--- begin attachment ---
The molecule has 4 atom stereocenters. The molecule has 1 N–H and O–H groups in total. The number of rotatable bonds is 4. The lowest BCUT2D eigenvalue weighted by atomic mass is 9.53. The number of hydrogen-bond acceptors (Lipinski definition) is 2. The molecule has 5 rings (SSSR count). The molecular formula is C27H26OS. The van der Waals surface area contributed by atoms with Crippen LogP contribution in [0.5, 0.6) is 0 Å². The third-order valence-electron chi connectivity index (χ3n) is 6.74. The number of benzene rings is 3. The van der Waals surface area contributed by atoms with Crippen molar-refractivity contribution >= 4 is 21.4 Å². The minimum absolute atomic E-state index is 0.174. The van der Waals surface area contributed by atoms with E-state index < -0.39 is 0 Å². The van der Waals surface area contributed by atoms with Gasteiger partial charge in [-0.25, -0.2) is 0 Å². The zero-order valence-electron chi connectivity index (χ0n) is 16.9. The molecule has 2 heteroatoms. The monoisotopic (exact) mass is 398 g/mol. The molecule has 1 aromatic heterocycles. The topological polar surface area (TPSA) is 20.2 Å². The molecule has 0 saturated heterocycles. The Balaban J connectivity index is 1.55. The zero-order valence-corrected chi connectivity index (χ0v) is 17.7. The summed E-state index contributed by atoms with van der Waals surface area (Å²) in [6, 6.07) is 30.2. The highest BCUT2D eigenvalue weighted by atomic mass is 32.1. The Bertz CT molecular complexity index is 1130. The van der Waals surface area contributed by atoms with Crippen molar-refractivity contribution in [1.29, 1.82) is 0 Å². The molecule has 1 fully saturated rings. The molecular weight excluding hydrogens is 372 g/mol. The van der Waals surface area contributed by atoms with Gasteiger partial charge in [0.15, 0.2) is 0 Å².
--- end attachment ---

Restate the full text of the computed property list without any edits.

The molecule has 4 atom stereocenters. The molecule has 1 N–H and O–H groups in total. The number of rotatable bonds is 4. The lowest BCUT2D eigenvalue weighted by atomic mass is 9.53. The number of hydrogen-bond acceptors (Lipinski definition) is 2. The molecule has 5 rings (SSSR count). The molecular formula is C27H26OS. The van der Waals surface area contributed by atoms with Crippen LogP contribution in [0.5, 0.6) is 0 Å². The third-order valence-electron chi connectivity index (χ3n) is 6.74. The number of benzene rings is 3. The van der Waals surface area contributed by atoms with Crippen molar-refractivity contribution >= 4 is 21.4 Å². The minimum absolute atomic E-state index is 0.174. The van der Waals surface area contributed by atoms with E-state index < -0.39 is 0 Å². The van der Waals surface area contributed by atoms with Gasteiger partial charge in [-0.25, -0.2) is 0 Å². The zero-order valence-electron chi connectivity index (χ0n) is 16.9. The molecule has 2 heteroatoms. The monoisotopic (exact) mass is 398 g/mol. The molecule has 1 aromatic heterocycles. The topological polar surface area (TPSA) is 20.2 Å². The molecule has 0 saturated heterocycles. The Balaban J connectivity index is 1.55. The zero-order valence-corrected chi connectivity index (χ0v) is 17.7. The summed E-state index contributed by atoms with van der Waals surface area (Å²) in [6, 6.07) is 30.2. The highest BCUT2D eigenvalue weighted by atomic mass is 32.1. The Bertz CT molecular complexity index is 1130. The van der Waals surface area contributed by atoms with Crippen molar-refractivity contribution in [1.29, 1.82) is 0 Å². The molecule has 1 fully saturated rings. The molecular weight excluding hydrogens is 372 g/mol. The van der Waals surface area contributed by atoms with Gasteiger partial charge in [0.15, 0.2) is 0 Å².